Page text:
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EdX second anniversary highlights the rise of MOOC's

A student can access learning tools from anywhere in the world.
A student can access learning tools from anywhere in the world.Photo by Matt Cardy/Getty Images

With the upcoming 2nd anniversary of EdX on May 15th, 2014, MOOC's are finally coming into their own. EdX offers free course work and study guides from premier universities such as Harvard, University of Pennsylvania, and Georgia Tech.

MOOC stands for Massive Open Online Course. Subject matter for these courses is diverse and ranges from ancient history to modern genetics and everything in between. The quality of instruction is very high. Often, the online students study the same exact material as the students who are at the physical university. Some popular sites that offer MOOC’s are Coursera, ALISON, Udacity, SkyNet University, and the aforementioned EdX.

Professors who have created custom MOOC’s use video courses, peer grading, and multiple choice exams to share their expertise with students around the world. Attendance ranges from a couple hundred students to more students than would fit in a large stadium!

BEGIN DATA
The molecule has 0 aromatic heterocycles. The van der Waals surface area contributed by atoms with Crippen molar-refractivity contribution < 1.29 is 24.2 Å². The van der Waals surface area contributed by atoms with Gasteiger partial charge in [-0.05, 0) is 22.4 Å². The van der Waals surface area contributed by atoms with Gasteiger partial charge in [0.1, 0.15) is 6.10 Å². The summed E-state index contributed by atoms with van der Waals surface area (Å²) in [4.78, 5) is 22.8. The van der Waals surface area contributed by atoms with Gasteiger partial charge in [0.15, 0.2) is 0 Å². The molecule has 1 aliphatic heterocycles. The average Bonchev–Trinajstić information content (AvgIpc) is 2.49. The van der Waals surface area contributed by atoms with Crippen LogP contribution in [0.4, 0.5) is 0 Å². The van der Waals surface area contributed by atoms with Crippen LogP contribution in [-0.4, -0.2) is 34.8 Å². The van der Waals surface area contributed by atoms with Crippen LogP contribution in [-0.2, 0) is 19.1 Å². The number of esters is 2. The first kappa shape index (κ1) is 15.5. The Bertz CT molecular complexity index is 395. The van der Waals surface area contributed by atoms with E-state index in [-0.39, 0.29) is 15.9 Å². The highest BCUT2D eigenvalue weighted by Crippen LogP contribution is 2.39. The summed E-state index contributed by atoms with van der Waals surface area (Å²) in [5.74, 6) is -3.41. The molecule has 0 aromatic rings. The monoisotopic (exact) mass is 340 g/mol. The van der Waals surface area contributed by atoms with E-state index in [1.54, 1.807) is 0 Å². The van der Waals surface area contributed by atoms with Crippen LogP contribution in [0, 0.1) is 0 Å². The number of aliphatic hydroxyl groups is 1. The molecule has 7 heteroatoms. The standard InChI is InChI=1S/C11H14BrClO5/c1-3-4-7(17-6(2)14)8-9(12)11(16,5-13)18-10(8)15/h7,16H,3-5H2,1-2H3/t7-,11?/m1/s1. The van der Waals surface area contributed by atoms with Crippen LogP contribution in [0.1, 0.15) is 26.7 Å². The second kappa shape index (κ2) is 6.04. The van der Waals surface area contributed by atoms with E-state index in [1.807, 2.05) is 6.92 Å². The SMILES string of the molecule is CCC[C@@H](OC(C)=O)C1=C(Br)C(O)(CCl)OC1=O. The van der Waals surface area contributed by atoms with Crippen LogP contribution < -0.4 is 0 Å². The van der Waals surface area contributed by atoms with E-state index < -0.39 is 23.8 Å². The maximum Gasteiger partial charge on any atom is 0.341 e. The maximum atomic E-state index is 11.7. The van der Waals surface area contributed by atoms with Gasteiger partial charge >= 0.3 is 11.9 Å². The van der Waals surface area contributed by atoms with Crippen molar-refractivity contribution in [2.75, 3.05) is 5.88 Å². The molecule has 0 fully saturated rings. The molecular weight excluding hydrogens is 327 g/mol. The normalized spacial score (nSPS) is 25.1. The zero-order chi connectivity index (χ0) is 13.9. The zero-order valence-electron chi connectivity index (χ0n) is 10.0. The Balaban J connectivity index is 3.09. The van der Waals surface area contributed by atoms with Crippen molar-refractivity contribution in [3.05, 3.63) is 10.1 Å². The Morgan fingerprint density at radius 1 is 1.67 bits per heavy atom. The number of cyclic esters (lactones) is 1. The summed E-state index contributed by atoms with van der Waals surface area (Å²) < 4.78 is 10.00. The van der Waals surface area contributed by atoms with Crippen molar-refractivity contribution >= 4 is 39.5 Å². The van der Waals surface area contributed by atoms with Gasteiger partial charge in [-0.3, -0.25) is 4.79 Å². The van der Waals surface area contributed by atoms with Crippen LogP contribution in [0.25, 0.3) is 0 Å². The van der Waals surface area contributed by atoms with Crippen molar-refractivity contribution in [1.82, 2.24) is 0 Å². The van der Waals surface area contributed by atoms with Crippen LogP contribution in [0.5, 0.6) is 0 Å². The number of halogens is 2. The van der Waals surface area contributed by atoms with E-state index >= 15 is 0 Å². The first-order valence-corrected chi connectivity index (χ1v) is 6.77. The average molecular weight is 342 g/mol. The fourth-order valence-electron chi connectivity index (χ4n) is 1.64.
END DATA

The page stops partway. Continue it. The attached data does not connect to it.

Universities have been experimenting with offering these courses since 2011. MOOC’s are seen as disruptors of traditional education modalities, and many wonder if they will eventually overtake and render universities unnecessary.
Some critics point to the low completion rate of less than 10%. However, it’s interesting to note that mail correspondence schools of the past had a student completion rate of less than 5%.

The model is still experimental and incomplete, but the motivation behind it is genuine. MOOC’s are a grand experiment, and they will continue to evolve into a more refined and valuable tool for both educators and students alike.